Three years after residential treatment for substance misuse and depression, Frank eventually exited the criminal justice system and mental health services. The post-treatment reports on Frank made for uncomfortable reading. The reports revealed that disrupted employment had exacerbated a series of problems that had been lying dormant within him from early on in his life. Hospital admissions had been a feature of his life, as had mistreatment from an alcoholic mother. A combination of having his routine and hopes for the future disrupted, extracted from within him a set of self destructive tendencies along with his penchant for providing himself with a pessimistic analysis of his own situation.

Despite Frank’s life being derailed by a combination of economic problems within his locality it was the last his probation officer and I saw of him. His lengthy treatment had been beneficial to him. He had finally found some employment working as a support worker in a mental health crisis centre. A man who had been able to process his ‘lived experience’ was useful to the charity and the people they served in the crisis centre.

The impact of economic turbulence on ordinary people

The Britain Frank grew up in during the 1970s was a country in trouble. The three-day working week in 1973-1974 introduced by the Conservative government was a desperate bid to conserve electricity. The UK’s coal miners were on strike, which eventually caused a large electricity shortfall. High rates of inflation meant the government capped public sector pay rises. The result was that pay in the public sector did not keep pace with the cost of living. The increase in the cost of living and electricity shortages meant that life was becoming hard for ordinary people going out to work.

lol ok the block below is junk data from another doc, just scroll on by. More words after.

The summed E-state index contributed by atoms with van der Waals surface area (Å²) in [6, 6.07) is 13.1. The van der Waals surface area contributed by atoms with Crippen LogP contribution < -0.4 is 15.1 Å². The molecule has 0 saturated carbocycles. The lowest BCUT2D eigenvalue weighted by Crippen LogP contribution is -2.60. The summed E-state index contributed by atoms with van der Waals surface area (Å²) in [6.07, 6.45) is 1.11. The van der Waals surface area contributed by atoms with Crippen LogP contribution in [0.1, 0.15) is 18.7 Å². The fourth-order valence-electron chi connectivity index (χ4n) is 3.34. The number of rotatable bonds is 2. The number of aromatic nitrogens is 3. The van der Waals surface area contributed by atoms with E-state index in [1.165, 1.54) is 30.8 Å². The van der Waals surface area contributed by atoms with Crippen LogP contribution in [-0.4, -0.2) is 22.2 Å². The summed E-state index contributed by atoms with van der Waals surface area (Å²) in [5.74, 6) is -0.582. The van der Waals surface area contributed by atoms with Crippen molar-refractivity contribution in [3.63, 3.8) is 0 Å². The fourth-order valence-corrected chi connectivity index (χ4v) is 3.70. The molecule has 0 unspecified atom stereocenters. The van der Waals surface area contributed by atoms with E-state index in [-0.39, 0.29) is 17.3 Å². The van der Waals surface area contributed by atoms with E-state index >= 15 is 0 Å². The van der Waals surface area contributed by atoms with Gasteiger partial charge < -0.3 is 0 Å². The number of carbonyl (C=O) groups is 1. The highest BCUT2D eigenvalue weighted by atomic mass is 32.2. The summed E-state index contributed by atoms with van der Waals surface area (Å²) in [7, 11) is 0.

The pre-curser to many of these economic problems and trade union unrest was the oil crisis that began in 1973. The Organisation of Arab Petroleum Exporting Countries began an oil embargo against countries who they perceived as supporting Israel in the Yom Kippur War. The price of oil had risen nearly 400 per cent to almost $12 a barrel by the end of the crisis in 1974. By 1976 the British government was forced to go cap in hand and borrow approximately $3.9 billion from the International Monetary Fund to stabilise the value of the pound. The post-war economic consensus had come to a grinding halt.

The impact on crime and mental health rates in Britain

Meanwhile crime rates in 1970s Britain had continued to rise. The post war crime increases showed no sign of stopping. In fact the crime rate in the 1970s had almost doubled since the start of the 1960s. The advent of the British Crime Survey began to highlight the notable increases in crime and to its eventual peak in the 1990s. The 1970s also began to see a rise in the proportion of working days lost to mental illness. The number of claims for Invalidity Benefit for a mental illness increased by 47 per cent.

Frank was part of the post-war baby boom generation who had been promised everything, but had soon realised the reality of unmet promises for them could always have potentially disastrous consequences for them personally.


Gavin Wilkinson works with Internet sex offenders, and has 16 years of experience working in mental health and criminal justice services